2.1.1 Shell requires all inspection companies to have an implemented and documented Management System and to be certified by an external organization to a recognised international standard such as ISO 9001 and BS ISO/IEC 17025. 2.1.2 Shell does not require additional certification to an HSE standard; however, the management system must address HSE and the inspection company is expected to have an HSE policy and an HSE training programme; therefore, Shell requires a Quality, Health, Safety and Environmental Management System (QHSEMS).

2.2

QUALITY ASSURANCE AND QUALITY CONTROL

2.2.1 Quality assurance is the activity of providing evidence to establish confidence that quality requirements will be met. 2.2.2 Quality control is about detecting whether quality has been achieved and also about correcting deficiencies. 2.2.3 Shell requires inspection companies to have effective procedures to achieve both quality assurance and quality control. The product of inspection companies is not just a laboratory report or an inspection report. The product in all cases is the standard of the work accomplished at the location or in the laboratory together with effective reporting.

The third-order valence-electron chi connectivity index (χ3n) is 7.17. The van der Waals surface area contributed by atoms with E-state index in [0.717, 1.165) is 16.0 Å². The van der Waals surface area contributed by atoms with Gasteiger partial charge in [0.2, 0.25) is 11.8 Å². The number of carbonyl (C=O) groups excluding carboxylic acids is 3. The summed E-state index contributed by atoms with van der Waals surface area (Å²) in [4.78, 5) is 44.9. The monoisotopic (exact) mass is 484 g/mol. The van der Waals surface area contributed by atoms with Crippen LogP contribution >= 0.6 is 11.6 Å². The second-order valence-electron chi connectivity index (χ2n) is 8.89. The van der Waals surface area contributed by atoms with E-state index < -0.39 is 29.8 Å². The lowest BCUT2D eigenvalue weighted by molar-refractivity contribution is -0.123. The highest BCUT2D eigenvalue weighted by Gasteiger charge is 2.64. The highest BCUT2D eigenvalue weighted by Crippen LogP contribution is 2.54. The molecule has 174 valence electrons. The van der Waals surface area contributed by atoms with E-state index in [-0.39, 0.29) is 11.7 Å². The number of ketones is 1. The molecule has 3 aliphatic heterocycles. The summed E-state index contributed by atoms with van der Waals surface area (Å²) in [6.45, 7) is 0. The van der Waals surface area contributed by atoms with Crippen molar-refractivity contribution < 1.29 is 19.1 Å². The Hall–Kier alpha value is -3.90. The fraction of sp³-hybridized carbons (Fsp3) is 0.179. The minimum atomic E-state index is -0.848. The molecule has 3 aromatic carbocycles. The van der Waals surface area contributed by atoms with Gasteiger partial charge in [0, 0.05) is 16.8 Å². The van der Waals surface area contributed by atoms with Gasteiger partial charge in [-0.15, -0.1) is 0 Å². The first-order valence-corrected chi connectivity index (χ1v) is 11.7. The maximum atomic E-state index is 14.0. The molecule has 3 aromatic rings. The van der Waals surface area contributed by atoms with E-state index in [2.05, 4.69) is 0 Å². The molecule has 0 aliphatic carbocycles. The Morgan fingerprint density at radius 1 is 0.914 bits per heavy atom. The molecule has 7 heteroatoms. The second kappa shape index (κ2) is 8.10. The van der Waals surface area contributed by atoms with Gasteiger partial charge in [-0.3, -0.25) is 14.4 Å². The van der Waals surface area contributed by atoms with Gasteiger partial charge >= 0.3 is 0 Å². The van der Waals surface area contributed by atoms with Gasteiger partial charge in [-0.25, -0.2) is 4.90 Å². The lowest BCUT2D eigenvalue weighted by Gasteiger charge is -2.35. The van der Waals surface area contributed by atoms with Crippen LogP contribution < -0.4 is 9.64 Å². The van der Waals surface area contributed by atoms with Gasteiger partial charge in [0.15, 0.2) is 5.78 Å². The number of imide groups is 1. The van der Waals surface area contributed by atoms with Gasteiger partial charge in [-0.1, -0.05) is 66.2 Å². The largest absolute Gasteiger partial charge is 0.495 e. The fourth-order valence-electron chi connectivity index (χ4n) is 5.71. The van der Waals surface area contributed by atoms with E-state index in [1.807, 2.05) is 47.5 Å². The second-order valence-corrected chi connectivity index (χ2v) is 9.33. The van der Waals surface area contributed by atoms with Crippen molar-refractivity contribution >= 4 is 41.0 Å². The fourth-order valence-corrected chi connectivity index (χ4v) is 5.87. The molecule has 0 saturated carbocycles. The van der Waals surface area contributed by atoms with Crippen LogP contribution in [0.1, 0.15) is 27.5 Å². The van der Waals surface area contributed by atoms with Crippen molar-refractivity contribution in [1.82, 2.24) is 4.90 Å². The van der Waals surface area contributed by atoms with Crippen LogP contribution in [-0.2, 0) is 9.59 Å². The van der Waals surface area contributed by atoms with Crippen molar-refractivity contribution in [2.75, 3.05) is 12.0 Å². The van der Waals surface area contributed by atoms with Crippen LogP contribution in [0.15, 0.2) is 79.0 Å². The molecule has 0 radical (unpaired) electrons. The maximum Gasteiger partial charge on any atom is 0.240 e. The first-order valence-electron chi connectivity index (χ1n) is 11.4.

2.3

PROCEDURE BASED INSPECTIONS

2.3.1 Work procedures and work instructions are the foundation of any management system and Shell requires that all laboratory and inspection functions are fully supported with detailed procedures and instructions targeting involved personnel. Examples of inspection procedures can be found in Appendices (II (a) and II (b)).

2.4

CONTINUAL IMPROVEMENT

2.4.1 Continual improvement comes about through a systems approach to management and this is a fundamental component of a Management System. Shell requires that inspection companies provide evidence of 9

continual improvement of Quality and HSE through measurement and evaluation of the effectiveness of procedural activities.

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2.5

CORRECTIVE ACTION REPORTS

2.5.1 Corrective Action Reports (CAR) are essential to continual improvement. In the event that any complaint is raised by Shell regarding an inspection nomination, the inspection company will issue a CAR, with copy to the Work Requester and to Shell Quality Assurance for the region, and notify both parties when the CAR has been properly closed out. 2.6 TRAINING AND COMPETENCY

2.6.1 The inspection company is required to determine the necessary competence for personnel performing work under the inspection contract and must provide training appropriate to the work undertaken on behalf of Shell. The inspection company will assess the effectiveness of training and identify competence gaps, providing retraining as necessary in order to ensure that individuals performing work for Shell have the required competence. Records must be available to Shell on request.